I have a square piece of metal from a processor heat sink that looks a lot like copper. I'm trying to find the alloy composition but I'm not sure how.
I happen to have both a digital caliper and a milligram-precision scale. The piece has a rectangular shape so volume wasn't hard to find. The volume is 5.378 cm³ and the mass is 52.395 g, that gives a density of 9,27 g/cm³. The density of copper is 8.96, nickel is 8.91, zinc is 7.14, lead is 11.34.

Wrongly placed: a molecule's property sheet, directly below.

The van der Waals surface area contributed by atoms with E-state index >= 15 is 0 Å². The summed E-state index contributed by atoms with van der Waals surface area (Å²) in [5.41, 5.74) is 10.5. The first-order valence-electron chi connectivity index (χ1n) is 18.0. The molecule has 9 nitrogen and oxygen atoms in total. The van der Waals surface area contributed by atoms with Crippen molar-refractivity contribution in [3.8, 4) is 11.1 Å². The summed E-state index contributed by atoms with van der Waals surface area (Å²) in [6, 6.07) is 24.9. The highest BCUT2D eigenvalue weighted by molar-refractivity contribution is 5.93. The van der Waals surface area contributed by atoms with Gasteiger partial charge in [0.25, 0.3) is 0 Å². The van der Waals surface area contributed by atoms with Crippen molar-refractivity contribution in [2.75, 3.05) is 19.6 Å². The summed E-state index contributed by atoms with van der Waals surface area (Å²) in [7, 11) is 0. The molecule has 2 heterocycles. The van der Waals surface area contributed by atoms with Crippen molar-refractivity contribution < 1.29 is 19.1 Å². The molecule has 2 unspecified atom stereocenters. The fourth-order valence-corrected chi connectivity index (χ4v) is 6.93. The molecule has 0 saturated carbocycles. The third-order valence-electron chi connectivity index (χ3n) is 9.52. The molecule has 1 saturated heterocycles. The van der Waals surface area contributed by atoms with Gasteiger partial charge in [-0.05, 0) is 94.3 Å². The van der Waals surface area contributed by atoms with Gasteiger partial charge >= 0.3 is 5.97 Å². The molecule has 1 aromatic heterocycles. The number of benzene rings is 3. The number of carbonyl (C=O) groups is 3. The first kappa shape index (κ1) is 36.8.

If I use this formula (which may be wrong):
$$p = a \cdot p_a + b \cdot p_b$$
$a$ being the volume fraction and $p$ the density. The density is higher than that of copper, this means there has to be a metal with a density higher than copper in the alloy, maybe lead? Using the formula I get 87 % copper and 13 % lead by mass, looks a bit too much.
Is this a good way to find the alloy or an alloy doesn't have a density or volume proportional to that of its components?